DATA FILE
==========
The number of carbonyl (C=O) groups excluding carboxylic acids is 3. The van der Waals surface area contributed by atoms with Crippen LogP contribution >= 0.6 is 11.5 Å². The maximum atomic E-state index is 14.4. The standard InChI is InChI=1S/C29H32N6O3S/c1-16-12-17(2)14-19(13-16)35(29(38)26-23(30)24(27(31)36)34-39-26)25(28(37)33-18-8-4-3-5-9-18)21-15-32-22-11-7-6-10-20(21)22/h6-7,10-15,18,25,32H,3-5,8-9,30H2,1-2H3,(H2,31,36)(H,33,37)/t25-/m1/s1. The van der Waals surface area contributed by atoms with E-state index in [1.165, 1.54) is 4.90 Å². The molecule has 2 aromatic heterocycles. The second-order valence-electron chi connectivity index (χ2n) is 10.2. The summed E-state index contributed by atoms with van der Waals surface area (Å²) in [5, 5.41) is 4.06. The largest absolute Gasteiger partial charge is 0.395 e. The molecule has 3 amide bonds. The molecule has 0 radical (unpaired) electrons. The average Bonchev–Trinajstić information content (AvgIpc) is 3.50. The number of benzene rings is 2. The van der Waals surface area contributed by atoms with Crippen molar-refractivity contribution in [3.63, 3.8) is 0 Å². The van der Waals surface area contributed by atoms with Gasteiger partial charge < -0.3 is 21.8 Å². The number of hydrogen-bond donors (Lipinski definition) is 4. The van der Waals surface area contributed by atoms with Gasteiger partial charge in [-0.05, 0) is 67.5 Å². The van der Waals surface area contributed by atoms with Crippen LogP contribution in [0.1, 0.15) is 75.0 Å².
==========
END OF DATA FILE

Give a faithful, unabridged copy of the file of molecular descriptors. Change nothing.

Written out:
The number of carbonyl (C=O) groups excluding carboxylic acids is 3. The van der Waals surface area contributed by atoms with Crippen LogP contribution >= 0.6 is 11.5 Å². The maximum atomic E-state index is 14.4. The standard InChI is InChI=1S/C29H32N6O3S/c1-16-12-17(2)14-19(13-16)35(29(38)26-23(30)24(27(31)36)34-39-26)25(28(37)33-18-8-4-3-5-9-18)21-15-32-22-11-7-6-10-20(21)22/h6-7,10-15,18,25,32H,3-5,8-9,30H2,1-2H3,(H2,31,36)(H,33,37)/t25-/m1/s1. The van der Waals surface area contributed by atoms with E-state index in [1.165, 1.54) is 4.90 Å². The molecule has 2 aromatic heterocycles. The second-order valence-electron chi connectivity index (χ2n) is 10.2. The summed E-state index contributed by atoms with van der Waals surface area (Å²) in [5, 5.41) is 4.06. The largest absolute Gasteiger partial charge is 0.395 e. The molecule has 3 amide bonds. The molecule has 0 radical (unpaired) electrons. The average Bonchev–Trinajstić information content (AvgIpc) is 3.50. The number of benzene rings is 2. The van der Waals surface area contributed by atoms with Crippen molar-refractivity contribution in [3.63, 3.8) is 0 Å². The van der Waals surface area contributed by atoms with Gasteiger partial charge < -0.3 is 21.8 Å². The number of hydrogen-bond donors (Lipinski definition) is 4. The van der Waals surface area contributed by atoms with Gasteiger partial charge in [-0.05, 0) is 67.5 Å². The van der Waals surface area contributed by atoms with Crippen LogP contribution in [0.1, 0.15) is 75.0 Å².